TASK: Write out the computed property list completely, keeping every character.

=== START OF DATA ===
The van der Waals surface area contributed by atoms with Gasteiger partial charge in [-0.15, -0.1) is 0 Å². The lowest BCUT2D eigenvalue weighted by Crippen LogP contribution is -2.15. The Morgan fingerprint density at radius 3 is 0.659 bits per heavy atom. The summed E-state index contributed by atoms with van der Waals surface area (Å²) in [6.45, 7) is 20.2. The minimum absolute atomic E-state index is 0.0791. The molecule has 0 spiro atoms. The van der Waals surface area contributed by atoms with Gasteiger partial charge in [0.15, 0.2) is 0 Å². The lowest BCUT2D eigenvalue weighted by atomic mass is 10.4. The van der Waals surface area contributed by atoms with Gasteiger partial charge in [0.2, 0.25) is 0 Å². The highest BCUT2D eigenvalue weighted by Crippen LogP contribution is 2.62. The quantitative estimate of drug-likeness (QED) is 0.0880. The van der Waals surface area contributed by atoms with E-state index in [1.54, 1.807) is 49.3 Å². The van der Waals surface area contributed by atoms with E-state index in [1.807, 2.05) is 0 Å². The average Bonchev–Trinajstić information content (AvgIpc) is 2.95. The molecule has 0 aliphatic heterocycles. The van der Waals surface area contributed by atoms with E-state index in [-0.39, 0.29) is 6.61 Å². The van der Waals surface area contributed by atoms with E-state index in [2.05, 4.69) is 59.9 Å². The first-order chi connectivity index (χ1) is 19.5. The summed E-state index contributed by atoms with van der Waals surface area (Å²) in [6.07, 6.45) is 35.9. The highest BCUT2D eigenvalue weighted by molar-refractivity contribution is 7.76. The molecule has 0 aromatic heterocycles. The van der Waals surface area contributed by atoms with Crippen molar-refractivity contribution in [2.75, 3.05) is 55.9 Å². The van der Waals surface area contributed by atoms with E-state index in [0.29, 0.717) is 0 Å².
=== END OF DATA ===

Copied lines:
The van der Waals surface area contributed by atoms with Gasteiger partial charge in [-0.15, -0.1) is 0 Å². The lowest BCUT2D eigenvalue weighted by Crippen LogP contribution is -2.15. The Morgan fingerprint density at radius 3 is 0.659 bits per heavy atom. The summed E-state index contributed by atoms with van der Waals surface area (Å²) in [6.45, 7) is 20.2. The minimum absolute atomic E-state index is 0.0791. The molecule has 0 spiro atoms. The van der Waals surface area contributed by atoms with Gasteiger partial charge in [0.15, 0.2) is 0 Å². The lowest BCUT2D eigenvalue weighted by atomic mass is 10.4. The van der Waals surface area contributed by atoms with Gasteiger partial charge in [0.2, 0.25) is 0 Å². The highest BCUT2D eigenvalue weighted by Crippen LogP contribution is 2.62. The quantitative estimate of drug-likeness (QED) is 0.0880. The van der Waals surface area contributed by atoms with E-state index in [1.54, 1.807) is 49.3 Å². The van der Waals surface area contributed by atoms with E-state index in [1.807, 2.05) is 0 Å². The average Bonchev–Trinajstić information content (AvgIpc) is 2.95. The molecule has 0 aliphatic heterocycles. The van der Waals surface area contributed by atoms with E-state index in [-0.39, 0.29) is 6.61 Å². The van der Waals surface area contributed by atoms with E-state index in [2.05, 4.69) is 59.9 Å². The first-order chi connectivity index (χ1) is 19.5. The summed E-state index contributed by atoms with van der Waals surface area (Å²) in [6.07, 6.45) is 35.9. The highest BCUT2D eigenvalue weighted by molar-refractivity contribution is 7.76. The molecule has 0 aromatic heterocycles. The van der Waals surface area contributed by atoms with Crippen molar-refractivity contribution in [2.75, 3.05) is 55.9 Å². The van der Waals surface area contributed by atoms with E-state index in [0.29, 0.717) is 0 Å².